Could you be allergic to these everyday things?

Everybody knows somebody with an allergy to pollen, dust, pet dander, or peanuts (maybe you even have one of these common ailments yourself). But you may be surprised about some of the lesser known materials, foods, or environments that an cause allergic reactions in certain people.

An allergic reaction occurs when the body misreads something that’s typically harmless as being dangerous, explains Kevin McGrath, MD, spokesperson for the American College of Allergy, Asthma, and Immunology. “The immune system creates special white blood cells, called antibodies, to defend against this apparent threat similarly to how it would fight an infection or illness,” he says. (That’s where symptoms like swelling, itching, runny nose, and wheezing come in.)
    People must be born with a genetic predisposition to allergies, but scientists don’t know exactly why or how they become allergic to specific things. And while many allergens are quite common, others are much rarer. Here are some of the more interesting cases allergists have seen in their practice, and what you can do if you’re affected.

    Jewelry

    Inexpensive silver-colored jewelry is often made with nickelone of the most common causes of an itchy rash known as allergic contact dermatitis. About 17% of women and 3% of men have a nickel allergy, says Dr. McGrath; the gender difference is largely due to the fact that women have more exposure to nickel through jewelry (especially piercings), which raises their risk of becoming sensitized.
    Switching to high-quality sterling silver or 14-karat gold jewelry usually solves this problem, says Dr. McGrath, although he has heard of very rare allergic reactions to gold, as well. “When people wear a lot of gold jewelry and a lot of makeup, the chemicals in the makeup can actually break down the gold and cause reactions with the skin.” For these people, he says, platinum is the best bet.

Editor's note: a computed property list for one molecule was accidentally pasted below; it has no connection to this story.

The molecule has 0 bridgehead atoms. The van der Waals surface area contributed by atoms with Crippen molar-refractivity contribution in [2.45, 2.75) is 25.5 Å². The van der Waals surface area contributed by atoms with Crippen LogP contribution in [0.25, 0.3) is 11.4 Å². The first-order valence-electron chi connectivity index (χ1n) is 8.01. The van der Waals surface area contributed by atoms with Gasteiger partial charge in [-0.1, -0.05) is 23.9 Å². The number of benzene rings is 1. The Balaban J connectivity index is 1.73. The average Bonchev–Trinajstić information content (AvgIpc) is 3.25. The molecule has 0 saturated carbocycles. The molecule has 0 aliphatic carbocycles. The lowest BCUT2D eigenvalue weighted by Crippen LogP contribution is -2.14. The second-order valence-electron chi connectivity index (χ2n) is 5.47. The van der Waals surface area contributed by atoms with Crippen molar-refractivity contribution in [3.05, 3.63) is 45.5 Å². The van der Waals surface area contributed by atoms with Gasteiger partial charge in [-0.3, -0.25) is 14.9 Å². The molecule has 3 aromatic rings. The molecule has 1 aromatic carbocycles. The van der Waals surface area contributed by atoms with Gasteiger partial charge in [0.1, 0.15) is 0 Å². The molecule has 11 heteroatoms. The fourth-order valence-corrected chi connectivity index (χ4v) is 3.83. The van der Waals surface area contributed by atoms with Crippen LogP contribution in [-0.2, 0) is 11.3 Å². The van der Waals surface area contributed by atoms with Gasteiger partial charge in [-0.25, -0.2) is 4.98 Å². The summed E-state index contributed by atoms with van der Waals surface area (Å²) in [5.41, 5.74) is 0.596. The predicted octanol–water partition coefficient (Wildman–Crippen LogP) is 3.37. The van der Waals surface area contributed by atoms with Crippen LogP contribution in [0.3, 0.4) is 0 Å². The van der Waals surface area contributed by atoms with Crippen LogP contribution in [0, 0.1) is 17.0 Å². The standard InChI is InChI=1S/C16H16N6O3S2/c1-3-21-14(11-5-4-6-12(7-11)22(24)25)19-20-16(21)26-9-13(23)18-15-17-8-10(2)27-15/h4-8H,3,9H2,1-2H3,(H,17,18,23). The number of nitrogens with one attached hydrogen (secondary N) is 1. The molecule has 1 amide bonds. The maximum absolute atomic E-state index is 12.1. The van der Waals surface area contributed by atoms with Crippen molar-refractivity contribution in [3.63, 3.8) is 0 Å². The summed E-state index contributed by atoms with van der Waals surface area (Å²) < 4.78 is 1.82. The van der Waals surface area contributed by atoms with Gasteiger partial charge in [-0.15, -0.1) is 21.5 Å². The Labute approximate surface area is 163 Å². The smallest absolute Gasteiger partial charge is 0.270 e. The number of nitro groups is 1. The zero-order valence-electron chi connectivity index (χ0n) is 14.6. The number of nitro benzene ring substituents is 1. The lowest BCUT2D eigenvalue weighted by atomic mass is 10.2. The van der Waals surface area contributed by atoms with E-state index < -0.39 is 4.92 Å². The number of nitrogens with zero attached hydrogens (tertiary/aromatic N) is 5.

Cell phones and tablets

    People with metal allergies may have trouble using cellular phones, PDAs, and tablet devices, (including iPhones and iPads), as these products often contain potential allergens nickel and cobalt. “People can get rashes on their face, ears, and hands, and irritation in the eyes if they touch their phone and then touch their eyes,” says Dr. McGrath.
    “People think that it must be a chemical or something used in the growing process, but it’s actually part of the foodnot something you can wash off,” says Dr. McGrath. The good news? People can almost always eat these items cooked without experiencing symptoms.

    Condoms

    People who are allergic to latex can experience an irritating rash when exposed to productslike condomsmade with the plant-based rubber. Some people can even have an immediate, life-threatening reaction called anaphylaxis, which can include difficulty breathing and swallowing.
    Fortunately, many items that used to be made with latex (including gloves, hospital equipment, and balloons) are now made with safer materials, says Dr. Hummell. Most condoms still contain latex, but those with an allergy can use synthetic rubber or lambskin alternatives (here’s everything you should know about the nine most common types of condoms on the market).

    Cosmetics and skin-care products

    Chemicals in makeup, lotions, and sunscreens can sometimes cause a rash known as contact dermatitis, which may show up hours or days after exposure. An allergist or a dermatologist may be able to diagnose these types of sensitivities with a procedure called a patch test.
    If you know that you’re sensitive to certain products, you can also test yourself before using a new formula. “Take a tiny bit and apply it to the same area of skin three days in a row at night before you go to bed,” says Dr. Hummell. “If you don’t have a rash by the end of the third or fourth day, you’re probably going to tolerate it well.”
    This article originally appeared on Health.com.

    Read more: http://www.cnn.com/2016/04/20/health/everyday-allergies/index.html